Books I have never read but tell a story

The four grabbed books that I have kept but never read / gj24517

A friend wrote an article about all the books she buys though never reads.

This got me thinking about the books I have bought, have kept though have never read. I took a quick look at the bookcase and grabbed the four in the photo.

‘On Freedom’ by Krishnamurti is probably the oldest. Each book, although not read, tells a story.

I first came across Krishnamurti when I investigating Theosophy. Krishnamurti was born in Indian in 1895 and as a young teenager came to the attention of Annie Besant a leading Theosophist. She believed that he was the sought after ‘Great Teacher’ and in a short time an organisation had been founded around him and great status bestowed on him.

After a time he rejected the status and dissolved the organisation to the great disappointment of his followers. He did later begin to teach though as one individual to another and this book contains his thoughts on Freedom.

I like the Krishnamurti story as it tells me that if people believe in you, you can believe in yourself. Would anyone have heard of Krishnamurti if he hadn’t been plucked from obscurity and made the focus of attention. He later did not believe the hype though it had become part of his experience and gave him the platform on which he continued to speak.

Often the best quotes are at the start of a book, here’s his,

“Economically, you can , perhaps, arrange the world so that man can be more comfortable, have more food, clothing, and shelter, and you may think that is freedom. Those are necessary and essential things, but that is not the totality of freedom. Freedom is a state and quality of mind.”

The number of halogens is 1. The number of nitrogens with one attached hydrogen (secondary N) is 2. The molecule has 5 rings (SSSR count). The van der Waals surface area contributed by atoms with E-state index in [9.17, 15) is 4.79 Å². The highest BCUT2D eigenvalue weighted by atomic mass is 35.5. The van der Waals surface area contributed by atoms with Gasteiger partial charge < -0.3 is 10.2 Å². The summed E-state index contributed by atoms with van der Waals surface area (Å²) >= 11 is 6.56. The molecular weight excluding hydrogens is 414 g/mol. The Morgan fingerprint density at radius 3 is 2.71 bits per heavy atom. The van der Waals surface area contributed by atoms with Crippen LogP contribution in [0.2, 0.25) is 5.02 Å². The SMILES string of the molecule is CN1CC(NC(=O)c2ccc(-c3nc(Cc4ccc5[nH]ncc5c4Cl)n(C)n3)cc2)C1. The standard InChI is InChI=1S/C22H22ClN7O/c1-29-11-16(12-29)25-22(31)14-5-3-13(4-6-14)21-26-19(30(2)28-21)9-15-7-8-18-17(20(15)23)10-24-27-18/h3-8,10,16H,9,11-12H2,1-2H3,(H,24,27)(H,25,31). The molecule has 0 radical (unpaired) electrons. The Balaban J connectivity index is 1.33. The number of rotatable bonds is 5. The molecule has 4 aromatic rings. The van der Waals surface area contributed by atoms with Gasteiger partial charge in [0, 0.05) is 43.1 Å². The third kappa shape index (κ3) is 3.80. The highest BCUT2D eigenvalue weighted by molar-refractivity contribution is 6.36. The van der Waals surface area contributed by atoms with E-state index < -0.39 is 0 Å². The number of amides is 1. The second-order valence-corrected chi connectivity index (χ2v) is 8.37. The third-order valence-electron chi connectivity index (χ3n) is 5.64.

‘Divine Beauty’ by John O’Donoghue is the second oldest. I can see the receipt is still inside, bought in 2009 when Borders was closing. For a few short years we enjoyed this American book chain just across from us in the retail park. O’Donoghue came to prominence with ‘Anam Cara’ and although I didn’t buy it I was aware, thought it, of his writing. The purchase of ‘Divine Beauty’ was prompted by its huge reduction and that a friend had based a sermon on it. Just a one liner from his book,

“ In the experience of beauty we awaken and surrender in the same act.”

The third book is Jack Kerouac’s ‘Lonesome traveller’. A few years ago I happened upon the film ‘On the Road’ which was based on Kerouac’s autobiographical book of the same name. I was so taken by the film that I bought five of his books. I kept this one after a few clear-outs.

Kerouac and I may have more in common than I yet know though I do know he worked alone and he created his own ‘spontaneous prose’ . I have often asked why imitate when you can be yourself.

The last book is Graham Swift’s ‘Waterland’. I bought this book after I attended my first creative writing workshop. It took a journey for me to feel it was ‘ok’ to attend and that day I took a leap forward in written expression. I bought the book because the workshop tutor recommended it, I read some of it though, as I often do, I got distracted. Looking at it now it has the bookmark at page 52. Maybe one day to it I will return.

So you see these books are like what ornaments are to others, by looking at them they tell their own story, my story.

g.

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